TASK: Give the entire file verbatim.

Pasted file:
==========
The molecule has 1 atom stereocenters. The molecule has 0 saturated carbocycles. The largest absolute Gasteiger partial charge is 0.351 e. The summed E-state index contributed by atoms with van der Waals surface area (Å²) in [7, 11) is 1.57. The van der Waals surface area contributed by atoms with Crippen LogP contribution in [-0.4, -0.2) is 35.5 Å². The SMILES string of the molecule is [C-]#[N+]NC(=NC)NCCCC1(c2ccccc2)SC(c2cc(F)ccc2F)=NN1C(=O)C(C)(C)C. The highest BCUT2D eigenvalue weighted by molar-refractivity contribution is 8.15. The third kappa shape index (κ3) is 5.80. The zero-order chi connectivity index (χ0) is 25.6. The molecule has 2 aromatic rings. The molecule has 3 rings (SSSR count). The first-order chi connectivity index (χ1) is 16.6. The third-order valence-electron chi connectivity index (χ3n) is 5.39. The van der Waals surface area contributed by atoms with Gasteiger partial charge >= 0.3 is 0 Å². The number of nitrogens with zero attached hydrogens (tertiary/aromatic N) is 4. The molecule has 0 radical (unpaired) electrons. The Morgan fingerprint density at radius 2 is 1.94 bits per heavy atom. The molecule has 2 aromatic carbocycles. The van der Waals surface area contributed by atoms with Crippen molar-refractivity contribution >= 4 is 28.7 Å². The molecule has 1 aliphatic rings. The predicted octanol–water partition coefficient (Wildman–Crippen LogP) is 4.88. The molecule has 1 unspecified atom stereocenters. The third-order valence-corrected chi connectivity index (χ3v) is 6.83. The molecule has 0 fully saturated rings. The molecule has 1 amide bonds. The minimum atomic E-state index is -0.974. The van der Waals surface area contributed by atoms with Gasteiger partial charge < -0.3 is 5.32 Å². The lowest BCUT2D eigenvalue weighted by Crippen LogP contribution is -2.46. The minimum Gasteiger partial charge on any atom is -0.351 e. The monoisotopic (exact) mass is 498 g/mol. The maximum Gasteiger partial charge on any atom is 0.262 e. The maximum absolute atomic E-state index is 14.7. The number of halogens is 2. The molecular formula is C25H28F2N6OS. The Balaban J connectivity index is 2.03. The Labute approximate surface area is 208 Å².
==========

The molecule has 1 atom stereocenters. The molecule has 0 saturated carbocycles. The largest absolute Gasteiger partial charge is 0.351 e. The summed E-state index contributed by atoms with van der Waals surface area (Å²) in [7, 11) is 1.57. The van der Waals surface area contributed by atoms with Crippen LogP contribution in [-0.4, -0.2) is 35.5 Å². The SMILES string of the molecule is [C-]#[N+]NC(=NC)NCCCC1(c2ccccc2)SC(c2cc(F)ccc2F)=NN1C(=O)C(C)(C)C. The highest BCUT2D eigenvalue weighted by molar-refractivity contribution is 8.15. The third kappa shape index (κ3) is 5.80. The zero-order chi connectivity index (χ0) is 25.6. The molecule has 2 aromatic rings. The molecule has 3 rings (SSSR count). The first-order chi connectivity index (χ1) is 16.6. The third-order valence-electron chi connectivity index (χ3n) is 5.39. The van der Waals surface area contributed by atoms with Gasteiger partial charge >= 0.3 is 0 Å². The number of nitrogens with zero attached hydrogens (tertiary/aromatic N) is 4. The molecule has 0 radical (unpaired) electrons. The Morgan fingerprint density at radius 2 is 1.94 bits per heavy atom. The molecule has 2 aromatic carbocycles. The van der Waals surface area contributed by atoms with Crippen molar-refractivity contribution >= 4 is 28.7 Å². The molecule has 1 aliphatic rings. The predicted octanol–water partition coefficient (Wildman–Crippen LogP) is 4.88. The molecule has 1 unspecified atom stereocenters. The third-order valence-corrected chi connectivity index (χ3v) is 6.83. The molecule has 0 fully saturated rings. The molecule has 1 amide bonds. The minimum atomic E-state index is -0.974. The van der Waals surface area contributed by atoms with Gasteiger partial charge < -0.3 is 5.32 Å². The lowest BCUT2D eigenvalue weighted by Crippen LogP contribution is -2.46. The minimum Gasteiger partial charge on any atom is -0.351 e. The monoisotopic (exact) mass is 498 g/mol. The maximum Gasteiger partial charge on any atom is 0.262 e. The maximum absolute atomic E-state index is 14.7. The number of halogens is 2. The molecular formula is C25H28F2N6OS. The Balaban J connectivity index is 2.03. The Labute approximate surface area is 208 Å².